Sheikh Juma Ngao, a well-known Islamic cleric and chairman of the Kenya Muslim National Advisory Council (KMNAC), told IRIN recently that “groups such as the MRC, who have more or less vowed to disrupt the election process in the coastal region, have their ideologies deeply based on injustices surrounding land ownership and marginalization.”
Land and election violence
Land issues are a fundamental aspect of communal conflicts in Kenya which frequently degenerate into serious violence. Kenya has seen serious outbreaks of violence ever since the restoration of multiparty politics in 1992, when the incumbent government of Daniel arap Moi actively encouraged Kalenjin and Masaai violence against Kikuyu in the Rift Valley. The country also experienced serious violence in 1992, 1997, 2002 and 2007 (around elections) and also during the 2005 constitutional referendum campaign. In 2010, there was some violence during another referendum. William Ruto was accused by Kenyan National Cohesion Committee Commission of inciting violence and using hate speech in his “No” campaign.
Much of the violence has centred on issues of ownership, access to and use of land. Violence has often been focused on the Rift Valley but has also involved communities in the Coastal Province and around Mt Elgon where, prior to the 2008 violence, groups such as the Sabaot Lands Defence Force (SLDF) killed over 150 people and displaced tens of thousands in land-related disputes. Few of the hundreds of thousands displaced by the post-election violence in the Rift Valley have been able to return home or have been resettled. Their land has often been seized by local political grandees and power brokers. The national issue of landlessness has never been seriously addressed and remains a potent source of political unrest and violence.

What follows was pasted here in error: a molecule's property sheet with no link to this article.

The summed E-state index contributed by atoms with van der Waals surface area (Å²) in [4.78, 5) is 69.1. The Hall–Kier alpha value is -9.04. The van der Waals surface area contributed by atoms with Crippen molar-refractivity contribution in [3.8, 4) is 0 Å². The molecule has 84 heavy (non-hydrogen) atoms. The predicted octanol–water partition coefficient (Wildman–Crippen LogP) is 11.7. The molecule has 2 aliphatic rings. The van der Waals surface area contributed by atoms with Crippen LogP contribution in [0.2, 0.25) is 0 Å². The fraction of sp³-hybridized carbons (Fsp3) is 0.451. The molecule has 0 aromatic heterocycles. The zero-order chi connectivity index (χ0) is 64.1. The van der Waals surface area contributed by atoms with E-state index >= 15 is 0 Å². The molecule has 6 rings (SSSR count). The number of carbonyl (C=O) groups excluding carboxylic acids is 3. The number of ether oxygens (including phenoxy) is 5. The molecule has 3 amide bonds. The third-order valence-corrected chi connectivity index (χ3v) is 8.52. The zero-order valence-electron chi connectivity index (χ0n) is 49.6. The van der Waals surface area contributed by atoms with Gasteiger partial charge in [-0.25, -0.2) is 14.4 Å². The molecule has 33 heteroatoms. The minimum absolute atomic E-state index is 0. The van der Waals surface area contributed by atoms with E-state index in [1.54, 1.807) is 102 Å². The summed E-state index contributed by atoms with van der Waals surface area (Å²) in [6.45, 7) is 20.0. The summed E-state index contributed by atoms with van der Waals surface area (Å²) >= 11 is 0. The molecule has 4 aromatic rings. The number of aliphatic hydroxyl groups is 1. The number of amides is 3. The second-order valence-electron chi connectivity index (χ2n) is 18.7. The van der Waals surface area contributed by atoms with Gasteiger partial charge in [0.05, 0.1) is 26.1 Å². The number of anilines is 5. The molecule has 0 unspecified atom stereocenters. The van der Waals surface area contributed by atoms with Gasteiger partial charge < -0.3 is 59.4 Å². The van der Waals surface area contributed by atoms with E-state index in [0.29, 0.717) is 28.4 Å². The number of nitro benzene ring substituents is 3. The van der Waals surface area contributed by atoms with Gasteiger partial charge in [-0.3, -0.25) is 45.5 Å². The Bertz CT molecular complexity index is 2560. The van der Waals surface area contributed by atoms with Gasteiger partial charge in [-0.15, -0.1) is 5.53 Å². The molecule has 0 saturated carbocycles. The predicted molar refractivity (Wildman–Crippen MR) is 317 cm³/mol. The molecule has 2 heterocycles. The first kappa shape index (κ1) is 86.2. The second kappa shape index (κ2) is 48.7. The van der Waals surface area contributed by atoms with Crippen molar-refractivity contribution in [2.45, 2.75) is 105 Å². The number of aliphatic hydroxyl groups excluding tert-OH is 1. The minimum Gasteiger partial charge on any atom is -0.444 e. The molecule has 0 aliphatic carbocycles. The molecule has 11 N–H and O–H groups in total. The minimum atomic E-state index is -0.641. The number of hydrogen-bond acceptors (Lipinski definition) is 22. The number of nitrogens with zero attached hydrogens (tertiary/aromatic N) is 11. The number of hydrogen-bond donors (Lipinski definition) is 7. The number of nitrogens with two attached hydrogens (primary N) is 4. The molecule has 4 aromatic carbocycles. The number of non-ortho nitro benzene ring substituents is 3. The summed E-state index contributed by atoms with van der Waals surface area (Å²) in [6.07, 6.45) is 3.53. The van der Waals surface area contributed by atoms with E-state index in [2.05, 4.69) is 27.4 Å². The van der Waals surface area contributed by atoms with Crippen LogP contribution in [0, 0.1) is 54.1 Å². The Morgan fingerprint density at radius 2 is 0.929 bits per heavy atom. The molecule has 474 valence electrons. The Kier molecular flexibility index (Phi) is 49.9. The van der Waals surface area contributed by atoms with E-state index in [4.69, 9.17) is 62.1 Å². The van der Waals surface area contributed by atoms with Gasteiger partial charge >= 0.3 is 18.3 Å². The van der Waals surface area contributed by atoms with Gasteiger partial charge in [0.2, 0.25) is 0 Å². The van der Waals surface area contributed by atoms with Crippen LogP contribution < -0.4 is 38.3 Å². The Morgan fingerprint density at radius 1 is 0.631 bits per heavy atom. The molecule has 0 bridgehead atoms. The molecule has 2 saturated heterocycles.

In its reports on the 2007-8 violence, Human Rights Watch pointed out that the failure of successive Kenyan governments to address grievances had intensified community animosity leading to serious ethnic divisions. Politicians who had organised and funded political violence during previous elections have never been brought to book. It concluded that, “this violence is the outcome of decades of political manipulation of ethnic tensions, and of impunity intertwined with longstanding grievances over land, corruption, inequality and other issues”. Nothing of substance has changed since that report, despite the ICC indictments. The ICC trials don’t start until after the 2013 elections, allowing Ruto and Kenyatta to stand for election, exemplifying the impunity enjoyed by political leaders; even those accused of crimes against humanity.
Keith Somerville is lecturer in the School of Politics and International Relations, University of Kent. He is editor of http://africajournalismtheworld.com/ He writes regularly for African Arguments.